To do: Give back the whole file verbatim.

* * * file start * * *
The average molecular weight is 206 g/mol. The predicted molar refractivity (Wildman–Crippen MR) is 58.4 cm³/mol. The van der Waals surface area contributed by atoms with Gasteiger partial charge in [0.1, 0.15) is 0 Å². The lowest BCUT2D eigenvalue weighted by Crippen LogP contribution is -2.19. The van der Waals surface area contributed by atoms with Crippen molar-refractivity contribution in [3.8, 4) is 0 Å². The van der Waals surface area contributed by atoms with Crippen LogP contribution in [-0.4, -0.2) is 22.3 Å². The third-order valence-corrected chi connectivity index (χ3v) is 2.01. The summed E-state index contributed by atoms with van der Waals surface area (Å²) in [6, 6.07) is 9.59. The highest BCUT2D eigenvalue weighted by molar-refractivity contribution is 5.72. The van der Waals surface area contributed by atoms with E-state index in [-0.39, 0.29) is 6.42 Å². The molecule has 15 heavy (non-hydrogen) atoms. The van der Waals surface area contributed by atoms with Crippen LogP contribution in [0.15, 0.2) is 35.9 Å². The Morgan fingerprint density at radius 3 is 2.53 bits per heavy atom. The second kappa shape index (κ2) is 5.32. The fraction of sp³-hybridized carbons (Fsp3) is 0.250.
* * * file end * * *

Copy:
The average molecular weight is 206 g/mol. The predicted molar refractivity (Wildman–Crippen MR) is 58.4 cm³/mol. The van der Waals surface area contributed by atoms with Gasteiger partial charge in [0.1, 0.15) is 0 Å². The lowest BCUT2D eigenvalue weighted by Crippen LogP contribution is -2.19. The van der Waals surface area contributed by atoms with Crippen molar-refractivity contribution in [3.8, 4) is 0 Å². The van der Waals surface area contributed by atoms with Crippen LogP contribution in [-0.4, -0.2) is 22.3 Å². The third-order valence-corrected chi connectivity index (χ3v) is 2.01. The summed E-state index contributed by atoms with van der Waals surface area (Å²) in [6, 6.07) is 9.59. The highest BCUT2D eigenvalue weighted by molar-refractivity contribution is 5.72. The van der Waals surface area contributed by atoms with E-state index in [-0.39, 0.29) is 6.42 Å². The molecule has 15 heavy (non-hydrogen) atoms. The van der Waals surface area contributed by atoms with Crippen LogP contribution in [0.15, 0.2) is 35.9 Å². The Morgan fingerprint density at radius 3 is 2.53 bits per heavy atom. The second kappa shape index (κ2) is 5.32. The fraction of sp³-hybridized carbons (Fsp3) is 0.250.